In a war room in Washington, William Tecumseh Sherman and General Robert E. Lee huddle together and plan their next, joint military operation. In the jungles of Mexico, Ulysses S. Grant is locked in brutal combat with the best of the British Army. And in the heart of the new American South a fragile peace is threatened . . .
In the dazzling alternate history of Harry Harrison, this is the world as it stands in 1863. Just three years before, a titanic Civil War loomed in America. But an incident involving a British ship and two Confederate spies changed everything. As Abraham Lincoln defied Britain's Lord Palmerston, tensions between the two nations boiled over�and Her Majesty's Navy unleashed an attack on American soil aimed at bolstering the Confederate cause. The results were catastrophic. A stunned North and South put aside their differences and a new kind of war erupted, with Americans fighting side by side against the British on two fronts: in the South and on the Canadian border. Now, Britain has been defeated and America is struggling to keep its union together�until another blow is struck.
It comes from Mexico, where elite units of Her Majesty's Army�including the famed Gurkha fighters�are massing for a possible attack through Texas. Into the gauntlet Lincoln sends his chosen angel of death, General Grant. But the weary president knows that two centuries of British power will not be ended with a single battle. So his top soldiers, including Lee and Sherman, plan the most daring naval invasion ever launched: an assault on British soil itself. And in a secret that must be protected by an underground army of spies and secret agents, the U.S. will invade the Emerald Isle�to set the Irish free at last.
Filled with real characters on both sides of the conflict, Stars and Stripes in Peril is the new masterwork from one of our most provocative authors. Harry Harrison brilliantly examines the machinations that drive our world, the choices that shape the future, and the people and passions that compose nations both great and small. Venturing beyond a fascinating question of what if, Harrison shows how technology and world politics had the power to shape history's first great World War�half a century before it began.
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October 01, 2001
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Excerpt from Stars and Stripes in Peril by Harry Harrison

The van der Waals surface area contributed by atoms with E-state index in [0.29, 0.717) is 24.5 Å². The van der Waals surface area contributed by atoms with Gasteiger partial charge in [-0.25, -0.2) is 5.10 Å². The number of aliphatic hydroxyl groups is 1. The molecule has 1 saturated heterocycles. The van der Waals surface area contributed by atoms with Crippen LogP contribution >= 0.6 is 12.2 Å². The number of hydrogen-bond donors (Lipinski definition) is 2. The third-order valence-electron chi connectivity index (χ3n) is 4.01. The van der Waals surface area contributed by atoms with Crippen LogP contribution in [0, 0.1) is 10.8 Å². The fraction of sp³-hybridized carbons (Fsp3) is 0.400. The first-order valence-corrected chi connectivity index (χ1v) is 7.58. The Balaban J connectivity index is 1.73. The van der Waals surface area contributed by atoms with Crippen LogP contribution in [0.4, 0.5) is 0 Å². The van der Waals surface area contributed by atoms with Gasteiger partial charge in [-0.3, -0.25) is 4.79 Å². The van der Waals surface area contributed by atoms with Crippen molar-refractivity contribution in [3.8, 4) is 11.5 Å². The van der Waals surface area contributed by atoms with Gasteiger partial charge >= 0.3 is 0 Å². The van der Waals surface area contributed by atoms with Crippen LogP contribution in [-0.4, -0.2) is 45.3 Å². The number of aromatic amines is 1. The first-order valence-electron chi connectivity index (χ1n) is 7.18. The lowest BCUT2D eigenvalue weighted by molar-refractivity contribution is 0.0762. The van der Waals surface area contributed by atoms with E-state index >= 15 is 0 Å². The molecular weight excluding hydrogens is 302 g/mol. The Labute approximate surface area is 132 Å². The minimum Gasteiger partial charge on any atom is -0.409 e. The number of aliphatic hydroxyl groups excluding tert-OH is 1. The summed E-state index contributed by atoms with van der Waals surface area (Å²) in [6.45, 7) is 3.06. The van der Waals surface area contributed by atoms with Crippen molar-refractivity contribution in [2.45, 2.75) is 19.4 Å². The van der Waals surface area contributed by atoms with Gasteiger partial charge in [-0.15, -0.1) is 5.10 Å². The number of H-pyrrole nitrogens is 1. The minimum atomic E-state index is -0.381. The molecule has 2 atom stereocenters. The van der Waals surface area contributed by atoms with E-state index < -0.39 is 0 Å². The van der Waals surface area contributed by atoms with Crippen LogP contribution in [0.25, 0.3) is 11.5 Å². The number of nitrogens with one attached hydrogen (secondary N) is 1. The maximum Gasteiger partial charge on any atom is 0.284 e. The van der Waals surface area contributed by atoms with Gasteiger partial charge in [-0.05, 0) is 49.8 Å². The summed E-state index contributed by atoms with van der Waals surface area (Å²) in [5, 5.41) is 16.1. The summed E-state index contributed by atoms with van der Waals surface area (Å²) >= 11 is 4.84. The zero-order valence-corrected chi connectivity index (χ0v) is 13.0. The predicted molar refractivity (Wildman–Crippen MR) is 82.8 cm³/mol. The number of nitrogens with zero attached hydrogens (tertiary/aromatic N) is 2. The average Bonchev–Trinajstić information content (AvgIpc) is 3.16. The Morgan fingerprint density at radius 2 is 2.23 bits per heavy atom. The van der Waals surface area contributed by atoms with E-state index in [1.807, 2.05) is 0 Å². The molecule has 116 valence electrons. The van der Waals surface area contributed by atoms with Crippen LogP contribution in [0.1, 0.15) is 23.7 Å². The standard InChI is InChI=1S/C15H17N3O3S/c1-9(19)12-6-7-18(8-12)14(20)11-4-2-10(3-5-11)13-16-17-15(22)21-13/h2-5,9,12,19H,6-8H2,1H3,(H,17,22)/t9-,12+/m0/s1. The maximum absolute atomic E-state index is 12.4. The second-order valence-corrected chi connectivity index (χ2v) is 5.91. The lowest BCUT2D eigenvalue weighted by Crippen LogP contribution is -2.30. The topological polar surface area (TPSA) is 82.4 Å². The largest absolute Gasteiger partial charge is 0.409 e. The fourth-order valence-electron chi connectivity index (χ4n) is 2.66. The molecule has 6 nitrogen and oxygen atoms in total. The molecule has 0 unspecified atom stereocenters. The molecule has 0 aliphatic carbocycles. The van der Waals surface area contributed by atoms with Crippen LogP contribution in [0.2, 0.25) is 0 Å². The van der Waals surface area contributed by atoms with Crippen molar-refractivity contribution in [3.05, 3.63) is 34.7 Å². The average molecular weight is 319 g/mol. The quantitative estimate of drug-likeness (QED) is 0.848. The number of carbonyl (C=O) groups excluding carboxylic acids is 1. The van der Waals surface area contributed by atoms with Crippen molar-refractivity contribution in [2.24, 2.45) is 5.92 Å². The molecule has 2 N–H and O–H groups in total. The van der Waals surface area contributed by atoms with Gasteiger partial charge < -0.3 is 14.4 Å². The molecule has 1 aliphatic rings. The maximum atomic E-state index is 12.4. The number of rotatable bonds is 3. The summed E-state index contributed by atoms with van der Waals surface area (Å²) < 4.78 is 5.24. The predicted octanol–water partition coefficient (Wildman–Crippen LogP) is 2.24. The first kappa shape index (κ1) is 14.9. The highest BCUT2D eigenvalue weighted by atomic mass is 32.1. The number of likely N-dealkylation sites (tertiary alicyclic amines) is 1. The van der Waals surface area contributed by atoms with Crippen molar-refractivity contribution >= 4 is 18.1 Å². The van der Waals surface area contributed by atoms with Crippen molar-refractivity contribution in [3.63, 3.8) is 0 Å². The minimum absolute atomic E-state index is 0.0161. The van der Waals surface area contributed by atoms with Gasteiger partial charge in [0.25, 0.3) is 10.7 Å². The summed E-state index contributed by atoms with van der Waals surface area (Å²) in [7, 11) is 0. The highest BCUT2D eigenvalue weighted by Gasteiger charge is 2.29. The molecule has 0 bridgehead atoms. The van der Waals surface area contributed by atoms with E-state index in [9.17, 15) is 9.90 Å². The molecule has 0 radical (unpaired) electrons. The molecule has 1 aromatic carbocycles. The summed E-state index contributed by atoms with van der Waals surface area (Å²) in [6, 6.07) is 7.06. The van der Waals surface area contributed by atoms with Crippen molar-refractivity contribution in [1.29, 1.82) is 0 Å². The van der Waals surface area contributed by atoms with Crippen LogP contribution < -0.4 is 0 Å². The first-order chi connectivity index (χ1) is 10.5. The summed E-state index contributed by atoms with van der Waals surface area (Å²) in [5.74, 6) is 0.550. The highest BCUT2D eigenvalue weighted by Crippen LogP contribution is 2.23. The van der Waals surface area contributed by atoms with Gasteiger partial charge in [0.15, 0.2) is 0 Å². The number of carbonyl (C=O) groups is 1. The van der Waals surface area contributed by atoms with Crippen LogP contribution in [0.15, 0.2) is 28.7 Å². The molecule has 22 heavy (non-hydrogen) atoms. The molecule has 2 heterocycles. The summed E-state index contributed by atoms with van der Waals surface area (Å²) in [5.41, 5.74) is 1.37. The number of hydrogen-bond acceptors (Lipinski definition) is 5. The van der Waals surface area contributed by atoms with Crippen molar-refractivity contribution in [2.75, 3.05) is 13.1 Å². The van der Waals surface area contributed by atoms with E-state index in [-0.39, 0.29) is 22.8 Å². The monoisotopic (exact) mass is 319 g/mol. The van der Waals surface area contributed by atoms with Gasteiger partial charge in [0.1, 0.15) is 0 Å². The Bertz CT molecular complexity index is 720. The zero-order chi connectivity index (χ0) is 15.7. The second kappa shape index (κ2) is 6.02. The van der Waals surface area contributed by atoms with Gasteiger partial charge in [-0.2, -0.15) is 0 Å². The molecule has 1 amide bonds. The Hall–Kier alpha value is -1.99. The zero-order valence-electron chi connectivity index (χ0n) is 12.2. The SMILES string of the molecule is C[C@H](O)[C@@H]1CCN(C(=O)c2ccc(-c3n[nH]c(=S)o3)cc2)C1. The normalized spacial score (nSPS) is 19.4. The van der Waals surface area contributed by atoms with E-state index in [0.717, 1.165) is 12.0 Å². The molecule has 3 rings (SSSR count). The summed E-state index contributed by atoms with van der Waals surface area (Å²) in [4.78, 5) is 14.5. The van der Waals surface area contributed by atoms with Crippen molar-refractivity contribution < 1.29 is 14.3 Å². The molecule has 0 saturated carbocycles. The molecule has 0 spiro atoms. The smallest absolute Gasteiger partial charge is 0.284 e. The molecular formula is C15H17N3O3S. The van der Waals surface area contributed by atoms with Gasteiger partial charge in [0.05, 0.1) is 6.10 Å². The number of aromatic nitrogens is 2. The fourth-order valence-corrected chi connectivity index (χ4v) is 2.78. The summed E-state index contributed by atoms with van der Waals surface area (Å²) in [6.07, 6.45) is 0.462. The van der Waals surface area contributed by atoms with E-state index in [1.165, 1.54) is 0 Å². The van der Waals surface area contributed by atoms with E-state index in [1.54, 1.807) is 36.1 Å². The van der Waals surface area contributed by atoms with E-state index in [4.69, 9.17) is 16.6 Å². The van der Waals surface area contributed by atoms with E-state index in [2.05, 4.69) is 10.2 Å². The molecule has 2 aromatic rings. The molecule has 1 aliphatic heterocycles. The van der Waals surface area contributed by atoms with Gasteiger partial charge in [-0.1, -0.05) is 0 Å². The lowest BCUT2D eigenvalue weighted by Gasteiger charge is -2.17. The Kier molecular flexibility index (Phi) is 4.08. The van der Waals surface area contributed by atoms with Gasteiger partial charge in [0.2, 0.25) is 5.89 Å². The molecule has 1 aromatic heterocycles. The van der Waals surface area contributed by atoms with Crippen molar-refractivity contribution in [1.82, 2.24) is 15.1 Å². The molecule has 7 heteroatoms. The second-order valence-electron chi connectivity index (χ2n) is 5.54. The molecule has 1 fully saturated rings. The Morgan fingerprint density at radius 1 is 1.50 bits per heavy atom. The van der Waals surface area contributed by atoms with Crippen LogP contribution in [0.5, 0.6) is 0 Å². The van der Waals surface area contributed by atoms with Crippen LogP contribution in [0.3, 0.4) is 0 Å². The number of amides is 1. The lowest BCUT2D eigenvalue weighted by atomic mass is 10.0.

There, in the center of London, his statue sits in Imperial Roman splendor, toga-garbed and carved in finest marble. Prince Albert, consort to Queen Victoria, his memory enshrined in what is probably the ugliest monument in the world; the Albert Memorial. He was a kind man and much loved by the Queen; he brought her true happiness. But did this Saxon prince, who never lost his thick German accent, ever do anything of any importance? Other than father the future king. He certainly did. He averted war with the United States. In 1861 the American Civil War was still in its first murderous year. Britain and France, to the dismay of the North, were planning to recognize the South as a separate nation. Now the British steam packet Trent was taking the two newly appointed Confederate commissioners, James M. Mason and John Slidell, to England to represent President Jefferson Davis. On the eighth of November 1861 the Trent was stopped at sea by the USS San Jacinto. When her commanding officer, Captain Wilkes, found that there were two rebels aboard the Trent he had them arrested on the spot and removed from the British ship. England was aroused, furious. The War of 1812, when Britain had been at war with the newly established United States of America, was still fresh in memory. With the Northern blockade of the Confederate ports biting deep, there was little cotton from the South and the weaving mills of the North were facing bankruptcy. The Prime Minister, Lord Palmerston, saw the boarding of a British ship and the seizing of the passengers as a deliberate insult to Britain's sovereignty. The Foreign Minister, Lord John Russell, echoed the public sentiment when he sent a dispatch to President Lincoln ordering him to release the men immediately--or suffer the consequences. British troops and thousands of rifles were dispatched to Canada and troops massed on the United States border. Enter the peaceful Prince Albert. Already terminally ill with lung congestion--which was in reality typhoid fever caught from the foul water supply and drains of Windsor Castle--he did a rewrite of the dispatch, ameliorating the language and giving Lincoln a face-saving way out. Queen Victoria approved of the changes and it was sent to Washington. On December 26 President Lincoln ordered that the two Confederate commissioners be released. Sadly, Prince Albert would never know that he had averted what very well could have been a tragic confrontation. He had died on the fourteenth of the same month. But consider for a moment what would have happened if he had not changed the fatal dispatch. What if Lincoln had been forced by the strong language to ignore the ultimatum? What if the British invasion of the United States had gone forward? What if there had been war? NOVEMBER 8, 1861 The USS San Jacintorocked gently in the calm seas of the South Atlantic; blue water below, blue sky above. The fire in her boiler was banked and only a trickle of smoke rose up from her high funnel. The Bahama Channel was only fifteen miles wide at this point, near the Parador del Grande lighthouse, a bottleneck through which all the island traffic funneled. Captain Charles D. Wilkes stood on the bridge of the American warship, hands clasped behind his back, staring grimly toward the west. "Smoke in sight," the lookout stationed in the crow's nest called out. "East southeast." The captain did not move as Lieutenant Fairfax repeated the sighting. The ship that he was waiting for would be coming from the west--should be coming soon if his calculations were correct. If the reports from the Union spies in Cuba could be believed, the men he was seeking should be on board. The chase so far had been a frustrating one; all about the Caribbean. The wanted men had been one step ahead of him ever since he had sailed from Florida. This would be his last chance to apprehend them. If he were wrong, and the Trent did not take this passage between the islands, she would now be safely on her way back to England and the pair would have escaped. The decision he had made to station his ship here in the Old Bahama Channel was based completely on speculation. If the two men had indeed boarded the Trent, and if the steam packet had left Havana as scheduled--and if she took this course to St. Thomas, why then she should be here by noon at the latest. He started to reach for his watch, then stopped, not wanting to reveal eagerness or doubt before the crew. Instead he squinted up at the sun; surely it was close to the meridian. He clasped his hands even tighter behind his back and the scowl deepened on his face. Five minutes went by--they could have been five hours--before the lookout called out again. "Steamer ahoy! Just off the port bow." "Raise steam," the captain ordered. He slammed his fist on the rail.